Finnish, U.S., Swedish defense chiefs hold tripartite meeting

Li Jiayao

HELSINKI, Nov. 7 (Xinhua) -- A tripartite meeting between U.S., Finnish and Swedish defense officials convened on Tuesday in Helsinki, and Finnish Defense Minister Jussi Niinisto said the next tripartite meeting would take place next spring.

Tuesday's meeting, gathering Niinisto, U.S. Defense Secretary James Mattis and Swedish Defense Minister Peter Hultqvist, was the first of its kind between the three countries at ministerial level. Analysts believed it would signal closer defense cooperation between the U.S. and the two Nordics.

Niinisto said the three-party meetings would not replace bilateral U.S.-Finland cooperative institutions. Niinisto said the new type of meetings is practically useful for the U.S. as Finland and Sweden are both in the EU but outside NATO. "It is useful to speak with both at the same time."

Concluding his visit to Finland, Mattis said on Tuesday the U.S. and Finland had "shared appreciation of the security situation" in Northern Europe. Mattis praised the Finnish defense forces not only for their tactical abilities but also for their ethics.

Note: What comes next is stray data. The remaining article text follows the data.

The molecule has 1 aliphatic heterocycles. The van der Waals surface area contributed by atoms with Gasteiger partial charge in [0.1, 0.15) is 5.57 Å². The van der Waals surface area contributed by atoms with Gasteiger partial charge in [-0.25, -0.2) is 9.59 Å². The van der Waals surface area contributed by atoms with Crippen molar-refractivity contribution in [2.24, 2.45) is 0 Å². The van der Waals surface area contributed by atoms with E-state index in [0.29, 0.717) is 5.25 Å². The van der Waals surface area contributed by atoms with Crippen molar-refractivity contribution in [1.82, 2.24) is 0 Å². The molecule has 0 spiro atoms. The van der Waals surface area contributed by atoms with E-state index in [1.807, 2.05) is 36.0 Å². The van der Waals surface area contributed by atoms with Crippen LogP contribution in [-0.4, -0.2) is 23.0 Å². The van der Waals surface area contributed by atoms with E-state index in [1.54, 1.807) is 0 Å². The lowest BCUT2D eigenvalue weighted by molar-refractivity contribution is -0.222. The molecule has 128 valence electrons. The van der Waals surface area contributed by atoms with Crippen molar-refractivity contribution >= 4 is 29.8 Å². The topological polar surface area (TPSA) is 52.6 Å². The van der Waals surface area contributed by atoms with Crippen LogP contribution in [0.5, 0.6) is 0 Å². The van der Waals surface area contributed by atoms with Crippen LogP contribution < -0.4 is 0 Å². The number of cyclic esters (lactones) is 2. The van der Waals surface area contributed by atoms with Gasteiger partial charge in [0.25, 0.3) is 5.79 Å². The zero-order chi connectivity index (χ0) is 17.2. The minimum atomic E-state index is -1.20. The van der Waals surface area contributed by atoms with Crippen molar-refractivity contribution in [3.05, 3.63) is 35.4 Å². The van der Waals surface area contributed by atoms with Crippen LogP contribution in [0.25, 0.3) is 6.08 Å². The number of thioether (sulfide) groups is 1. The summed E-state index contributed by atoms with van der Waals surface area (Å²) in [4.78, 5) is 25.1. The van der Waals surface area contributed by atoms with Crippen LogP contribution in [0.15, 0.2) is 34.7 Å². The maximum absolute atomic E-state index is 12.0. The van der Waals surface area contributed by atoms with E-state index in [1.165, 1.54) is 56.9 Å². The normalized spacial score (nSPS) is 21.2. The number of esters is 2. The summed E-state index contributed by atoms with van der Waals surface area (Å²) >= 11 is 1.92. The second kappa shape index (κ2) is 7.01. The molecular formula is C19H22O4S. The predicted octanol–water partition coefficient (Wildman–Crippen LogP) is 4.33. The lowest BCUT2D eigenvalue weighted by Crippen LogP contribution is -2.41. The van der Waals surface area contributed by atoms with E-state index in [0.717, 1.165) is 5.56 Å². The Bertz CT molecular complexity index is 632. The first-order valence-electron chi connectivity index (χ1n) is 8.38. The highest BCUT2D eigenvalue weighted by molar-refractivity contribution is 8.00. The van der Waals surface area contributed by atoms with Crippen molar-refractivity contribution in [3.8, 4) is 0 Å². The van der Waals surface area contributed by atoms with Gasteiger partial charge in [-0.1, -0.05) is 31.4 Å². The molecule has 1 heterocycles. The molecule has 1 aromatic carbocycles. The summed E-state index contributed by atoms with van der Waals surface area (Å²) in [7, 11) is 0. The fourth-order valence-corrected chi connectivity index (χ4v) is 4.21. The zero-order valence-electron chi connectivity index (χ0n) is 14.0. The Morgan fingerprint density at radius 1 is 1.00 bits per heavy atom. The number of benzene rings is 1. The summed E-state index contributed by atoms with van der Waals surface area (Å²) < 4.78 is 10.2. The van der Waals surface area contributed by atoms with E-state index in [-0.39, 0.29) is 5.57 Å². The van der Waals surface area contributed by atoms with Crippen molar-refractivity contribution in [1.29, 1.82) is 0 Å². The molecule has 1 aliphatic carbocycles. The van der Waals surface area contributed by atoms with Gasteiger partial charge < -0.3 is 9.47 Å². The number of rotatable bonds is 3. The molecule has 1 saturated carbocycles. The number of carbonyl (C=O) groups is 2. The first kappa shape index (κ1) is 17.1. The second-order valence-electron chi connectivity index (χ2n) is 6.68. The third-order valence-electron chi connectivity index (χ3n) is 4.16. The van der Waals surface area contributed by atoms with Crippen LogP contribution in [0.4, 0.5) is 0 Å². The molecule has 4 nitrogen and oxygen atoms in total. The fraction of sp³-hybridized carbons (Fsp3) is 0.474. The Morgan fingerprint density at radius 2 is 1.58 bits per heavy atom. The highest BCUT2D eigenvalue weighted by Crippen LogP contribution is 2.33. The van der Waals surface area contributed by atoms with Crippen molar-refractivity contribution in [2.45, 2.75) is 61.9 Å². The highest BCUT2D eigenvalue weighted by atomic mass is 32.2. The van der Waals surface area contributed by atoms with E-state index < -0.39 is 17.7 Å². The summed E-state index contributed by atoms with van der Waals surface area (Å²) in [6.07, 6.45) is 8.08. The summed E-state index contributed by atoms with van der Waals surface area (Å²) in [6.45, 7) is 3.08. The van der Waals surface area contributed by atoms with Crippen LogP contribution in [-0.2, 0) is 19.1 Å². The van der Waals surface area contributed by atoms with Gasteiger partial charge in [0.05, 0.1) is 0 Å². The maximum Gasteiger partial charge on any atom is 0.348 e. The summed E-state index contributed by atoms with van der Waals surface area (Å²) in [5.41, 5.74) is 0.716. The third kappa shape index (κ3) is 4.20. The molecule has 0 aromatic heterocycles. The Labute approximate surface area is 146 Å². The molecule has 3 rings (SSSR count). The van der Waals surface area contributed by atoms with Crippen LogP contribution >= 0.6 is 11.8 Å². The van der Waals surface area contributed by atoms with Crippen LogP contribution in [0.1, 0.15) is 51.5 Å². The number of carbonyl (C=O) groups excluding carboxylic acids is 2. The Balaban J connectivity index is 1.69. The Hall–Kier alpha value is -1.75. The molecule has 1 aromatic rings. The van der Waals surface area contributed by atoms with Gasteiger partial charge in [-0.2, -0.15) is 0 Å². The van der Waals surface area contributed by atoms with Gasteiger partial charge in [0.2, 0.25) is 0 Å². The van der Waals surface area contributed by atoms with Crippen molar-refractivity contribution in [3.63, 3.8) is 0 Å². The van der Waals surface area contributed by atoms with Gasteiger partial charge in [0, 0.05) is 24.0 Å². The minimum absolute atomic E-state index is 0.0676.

Asked to elaborate on the ethics issues, Niinisto said it referred to the experience from Finnish forces in peace keeping operations over the years.

On Tuesday, Niinisto invited the U.S. to participate in an envisioned major military exercise in Finland in 2020. Niinisto said it was not an official invitation as a final decision on the exercise had not been taken.

The aim of the would-be exercise in Finland has been described as "training for being able to receive assistance from foreign forces". Mattis gave no direct answer to the Finnish request, but Finnish national broadcaster Yle quoted sources as saying the U.S. would be taking part as long as schedule is suitable.

Niinisto gave no answer when asked whether the U.S. would be allowed to use Patriot missiles in Finland or not.

The 2020 plan was also discussed in the NATO Northern Group meeting on Tuesday. Niinisto told media, however, that acceptance of European participation would also depend on what kind of input would be offered. "We cannot take everything," he said.


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